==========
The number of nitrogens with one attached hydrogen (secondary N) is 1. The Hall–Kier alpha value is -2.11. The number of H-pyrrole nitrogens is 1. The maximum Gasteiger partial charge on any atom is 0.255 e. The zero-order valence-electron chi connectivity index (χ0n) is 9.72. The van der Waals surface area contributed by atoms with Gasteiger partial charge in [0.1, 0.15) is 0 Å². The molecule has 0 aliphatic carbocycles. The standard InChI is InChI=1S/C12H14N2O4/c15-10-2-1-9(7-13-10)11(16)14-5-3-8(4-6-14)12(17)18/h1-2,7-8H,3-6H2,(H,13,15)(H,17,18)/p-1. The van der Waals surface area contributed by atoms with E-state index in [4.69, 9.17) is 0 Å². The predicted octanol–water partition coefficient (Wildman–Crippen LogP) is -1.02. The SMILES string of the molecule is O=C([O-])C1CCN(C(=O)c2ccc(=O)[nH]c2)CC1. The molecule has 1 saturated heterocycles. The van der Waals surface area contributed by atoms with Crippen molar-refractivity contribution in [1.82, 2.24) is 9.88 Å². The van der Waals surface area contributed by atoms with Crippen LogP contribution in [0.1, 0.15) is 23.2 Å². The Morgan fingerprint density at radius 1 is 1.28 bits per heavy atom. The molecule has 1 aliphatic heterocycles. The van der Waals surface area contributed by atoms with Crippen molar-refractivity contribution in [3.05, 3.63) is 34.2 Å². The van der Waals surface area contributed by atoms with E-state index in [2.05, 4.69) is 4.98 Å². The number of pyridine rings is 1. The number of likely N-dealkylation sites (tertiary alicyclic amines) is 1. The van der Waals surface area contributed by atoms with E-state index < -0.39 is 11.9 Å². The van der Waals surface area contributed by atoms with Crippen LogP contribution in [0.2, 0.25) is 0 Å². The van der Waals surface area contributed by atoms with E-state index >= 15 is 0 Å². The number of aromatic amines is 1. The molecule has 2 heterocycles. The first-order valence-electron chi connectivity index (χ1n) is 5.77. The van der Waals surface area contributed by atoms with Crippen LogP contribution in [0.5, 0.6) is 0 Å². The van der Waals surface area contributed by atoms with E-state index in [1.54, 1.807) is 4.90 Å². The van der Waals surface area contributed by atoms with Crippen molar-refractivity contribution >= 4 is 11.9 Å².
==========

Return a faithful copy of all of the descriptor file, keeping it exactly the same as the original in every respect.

The number of nitrogens with one attached hydrogen (secondary N) is 1. The Hall–Kier alpha value is -2.11. The number of H-pyrrole nitrogens is 1. The maximum Gasteiger partial charge on any atom is 0.255 e. The zero-order valence-electron chi connectivity index (χ0n) is 9.72. The van der Waals surface area contributed by atoms with Gasteiger partial charge in [0.1, 0.15) is 0 Å². The molecule has 0 aliphatic carbocycles. The standard InChI is InChI=1S/C12H14N2O4/c15-10-2-1-9(7-13-10)11(16)14-5-3-8(4-6-14)12(17)18/h1-2,7-8H,3-6H2,(H,13,15)(H,17,18)/p-1. The van der Waals surface area contributed by atoms with E-state index in [4.69, 9.17) is 0 Å². The predicted octanol–water partition coefficient (Wildman–Crippen LogP) is -1.02. The SMILES string of the molecule is O=C([O-])C1CCN(C(=O)c2ccc(=O)[nH]c2)CC1. The molecule has 1 saturated heterocycles. The van der Waals surface area contributed by atoms with Crippen molar-refractivity contribution in [1.82, 2.24) is 9.88 Å². The van der Waals surface area contributed by atoms with Crippen LogP contribution in [0.1, 0.15) is 23.2 Å². The Morgan fingerprint density at radius 1 is 1.28 bits per heavy atom. The molecule has 1 aliphatic heterocycles. The van der Waals surface area contributed by atoms with Crippen molar-refractivity contribution in [3.05, 3.63) is 34.2 Å². The van der Waals surface area contributed by atoms with E-state index in [2.05, 4.69) is 4.98 Å². The number of pyridine rings is 1. The number of likely N-dealkylation sites (tertiary alicyclic amines) is 1. The van der Waals surface area contributed by atoms with E-state index < -0.39 is 11.9 Å². The van der Waals surface area contributed by atoms with Crippen LogP contribution in [0.2, 0.25) is 0 Å². The van der Waals surface area contributed by atoms with E-state index >= 15 is 0 Å². The number of aromatic amines is 1. The molecule has 2 heterocycles. The first-order valence-electron chi connectivity index (χ1n) is 5.77. The van der Waals surface area contributed by atoms with Crippen LogP contribution in [0.5, 0.6) is 0 Å². The van der Waals surface area contributed by atoms with E-state index in [1.54, 1.807) is 4.90 Å². The van der Waals surface area contributed by atoms with Crippen molar-refractivity contribution >= 4 is 11.9 Å².